Mandarin Orange Chicken Salad
- 2 cups shredded red cabbage
- 1 cup shredded iceberg lettuce
- 1/2 cup thinly-sliced snow peas
- 1/2 cup shredded carrots
- 1/3 cup thinly-sliced scallions
- 2-3 cups cooked shredded chicken breast (poached, roasted, or rotisserie)
- 1/4 cup sliced almonds
- 3/4 cup mandarin orange segments
- 1/4 cup plum sauce
- 1/2 teaspoon grated ginger (I use a microplane)
- 1 large garlic clove , minced
- 3 tablespoons rice wine vinegar
- 2 tablespoons light soy sauce
- 1 teaspoon toasted sesame oil
- 2 tablespoons canola or vegetable oil
- kosher salt and ground white pepper
- 1/2 cup fried wonton strips (broken into pieces, if large)
Assemble the Salad
- In a large bowl, toss together all of the salad ingredients, except for the almonds and orange segments. (These are delicate and will be added just before serving.) Set aside while you make the vinaigrette.
Make the Vinaigrette and Serve
- In a bowl, whisk together plum sauce, ginger, garlic, vinegar, soy sauce, and sesame oil. Add canola oil in a steady stream, whisking until combined and dressing is emulsified. Season to taste with salt and ground white pepper.
- Alternatively, you can add all of the ingredients to a mason jar, cover tightly, and shake until combined.
- Add enough of the vinaigrette to the salad to coat. Add sliced almonds and mandarin orange segments and gently toss to combine. Mound the salad onto a large serving plate and top with wonton strips. Drizzle with any remaining dressing table-side. Serve immediately.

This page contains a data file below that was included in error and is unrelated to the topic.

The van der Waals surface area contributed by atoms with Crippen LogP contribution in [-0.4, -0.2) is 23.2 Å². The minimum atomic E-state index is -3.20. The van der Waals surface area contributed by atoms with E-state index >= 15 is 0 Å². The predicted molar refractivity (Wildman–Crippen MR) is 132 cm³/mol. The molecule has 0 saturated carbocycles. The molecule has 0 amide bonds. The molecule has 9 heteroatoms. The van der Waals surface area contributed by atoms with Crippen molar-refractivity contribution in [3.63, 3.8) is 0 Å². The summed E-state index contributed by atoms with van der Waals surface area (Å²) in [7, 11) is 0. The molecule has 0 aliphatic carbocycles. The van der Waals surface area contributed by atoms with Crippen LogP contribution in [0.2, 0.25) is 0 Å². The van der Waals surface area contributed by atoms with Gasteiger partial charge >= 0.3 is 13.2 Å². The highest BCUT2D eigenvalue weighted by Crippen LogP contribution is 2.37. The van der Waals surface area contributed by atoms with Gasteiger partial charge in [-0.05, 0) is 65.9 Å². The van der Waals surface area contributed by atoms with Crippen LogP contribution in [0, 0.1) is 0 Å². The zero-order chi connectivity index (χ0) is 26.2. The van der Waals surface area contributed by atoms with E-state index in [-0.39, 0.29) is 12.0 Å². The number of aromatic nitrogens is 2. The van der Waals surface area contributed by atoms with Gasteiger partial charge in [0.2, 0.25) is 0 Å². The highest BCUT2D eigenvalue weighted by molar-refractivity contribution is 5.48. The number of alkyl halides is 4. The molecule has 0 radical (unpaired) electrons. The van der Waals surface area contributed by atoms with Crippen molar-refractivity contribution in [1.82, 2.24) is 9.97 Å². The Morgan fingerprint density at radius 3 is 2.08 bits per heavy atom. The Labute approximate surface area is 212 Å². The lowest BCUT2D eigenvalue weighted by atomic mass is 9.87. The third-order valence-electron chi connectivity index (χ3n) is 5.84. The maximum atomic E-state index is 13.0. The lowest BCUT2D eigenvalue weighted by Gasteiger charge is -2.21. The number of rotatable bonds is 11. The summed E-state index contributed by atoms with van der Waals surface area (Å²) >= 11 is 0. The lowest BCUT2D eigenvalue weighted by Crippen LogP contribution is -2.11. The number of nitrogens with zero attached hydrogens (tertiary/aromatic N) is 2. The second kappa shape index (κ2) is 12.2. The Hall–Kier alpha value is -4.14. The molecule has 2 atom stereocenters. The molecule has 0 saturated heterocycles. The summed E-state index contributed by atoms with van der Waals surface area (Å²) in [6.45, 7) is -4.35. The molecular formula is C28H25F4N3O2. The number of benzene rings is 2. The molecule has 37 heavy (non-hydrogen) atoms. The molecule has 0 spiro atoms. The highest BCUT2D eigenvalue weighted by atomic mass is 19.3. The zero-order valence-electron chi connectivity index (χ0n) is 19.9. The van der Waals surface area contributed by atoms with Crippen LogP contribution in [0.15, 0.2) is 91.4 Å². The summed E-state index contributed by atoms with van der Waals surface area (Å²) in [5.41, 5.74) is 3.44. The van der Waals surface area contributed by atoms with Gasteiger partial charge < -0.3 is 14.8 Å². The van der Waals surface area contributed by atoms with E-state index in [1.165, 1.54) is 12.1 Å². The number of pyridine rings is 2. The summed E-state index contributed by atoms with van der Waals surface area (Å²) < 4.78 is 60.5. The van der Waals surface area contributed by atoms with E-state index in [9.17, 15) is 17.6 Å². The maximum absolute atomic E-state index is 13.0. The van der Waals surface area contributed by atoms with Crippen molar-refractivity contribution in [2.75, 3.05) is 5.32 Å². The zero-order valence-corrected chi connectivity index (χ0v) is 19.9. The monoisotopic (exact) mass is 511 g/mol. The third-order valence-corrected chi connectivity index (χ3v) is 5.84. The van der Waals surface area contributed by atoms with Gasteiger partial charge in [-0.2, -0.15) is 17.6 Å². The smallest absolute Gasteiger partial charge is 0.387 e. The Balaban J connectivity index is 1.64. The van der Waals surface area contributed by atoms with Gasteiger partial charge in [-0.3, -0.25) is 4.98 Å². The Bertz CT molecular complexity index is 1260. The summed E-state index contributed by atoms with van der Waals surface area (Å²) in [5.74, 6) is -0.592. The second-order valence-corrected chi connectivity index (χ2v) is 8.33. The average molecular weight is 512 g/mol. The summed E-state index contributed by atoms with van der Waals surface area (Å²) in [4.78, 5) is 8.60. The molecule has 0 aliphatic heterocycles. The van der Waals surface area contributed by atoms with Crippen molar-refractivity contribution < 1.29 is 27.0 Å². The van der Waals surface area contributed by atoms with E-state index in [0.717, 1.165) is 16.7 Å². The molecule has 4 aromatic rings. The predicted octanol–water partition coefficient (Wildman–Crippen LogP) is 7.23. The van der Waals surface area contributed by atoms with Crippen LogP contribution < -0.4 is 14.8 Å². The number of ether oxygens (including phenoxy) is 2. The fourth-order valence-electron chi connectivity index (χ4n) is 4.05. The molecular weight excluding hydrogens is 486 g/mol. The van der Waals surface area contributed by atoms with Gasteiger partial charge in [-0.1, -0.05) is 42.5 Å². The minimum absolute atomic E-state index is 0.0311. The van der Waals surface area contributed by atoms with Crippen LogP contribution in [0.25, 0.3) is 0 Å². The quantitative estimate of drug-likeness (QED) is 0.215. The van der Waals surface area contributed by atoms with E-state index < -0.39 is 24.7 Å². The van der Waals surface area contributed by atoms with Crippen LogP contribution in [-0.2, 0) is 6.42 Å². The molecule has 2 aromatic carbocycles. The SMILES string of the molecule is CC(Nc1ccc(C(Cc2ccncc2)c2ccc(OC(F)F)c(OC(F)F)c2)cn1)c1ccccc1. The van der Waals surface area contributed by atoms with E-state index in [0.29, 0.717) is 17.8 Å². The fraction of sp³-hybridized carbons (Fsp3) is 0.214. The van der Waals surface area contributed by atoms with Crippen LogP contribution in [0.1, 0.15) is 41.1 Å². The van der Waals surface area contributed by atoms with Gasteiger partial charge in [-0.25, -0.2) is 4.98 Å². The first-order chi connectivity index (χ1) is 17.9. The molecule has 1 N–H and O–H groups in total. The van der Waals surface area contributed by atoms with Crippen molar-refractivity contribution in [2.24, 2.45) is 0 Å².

- Replace the iceberg lettuce with shredded Napa cabbage.
- Swap the snow peas for 1/2 cup thinly-sliced red bell pepper or bean sprouts.
- For a spicy vinaigrette, whisk in Sriracha, to taste.
- Sprinkle the top of the salad with toasted sesame seeds before serving.
To Poach Chicken Breasts:
- Place 2 boneless, skinless chicken breasts in a pot (in a single layer, if you can). Sprinkle with 1/2 teaspoon kosher salt.
- Add about 1 teaspoon whole peppercorns and some aromatics, such as a garlic, a few sprigs of your favorite fresh herbs, and a dried bay leaf.
- Add water to cover the chicken by 1 inch. Bring to a low boil over medium heat, cover, and reduce heat to maintain a simmer.
- Cook until the chicken breasts register 165 degrees F at the thickest portion. This will take anywhere from 5-14 minutes, depending on the size of the chicken breasts.
- Store poached chicken breasts, covered or wrapped in plastic wrap, in the refrigerator for up to 3-4 days.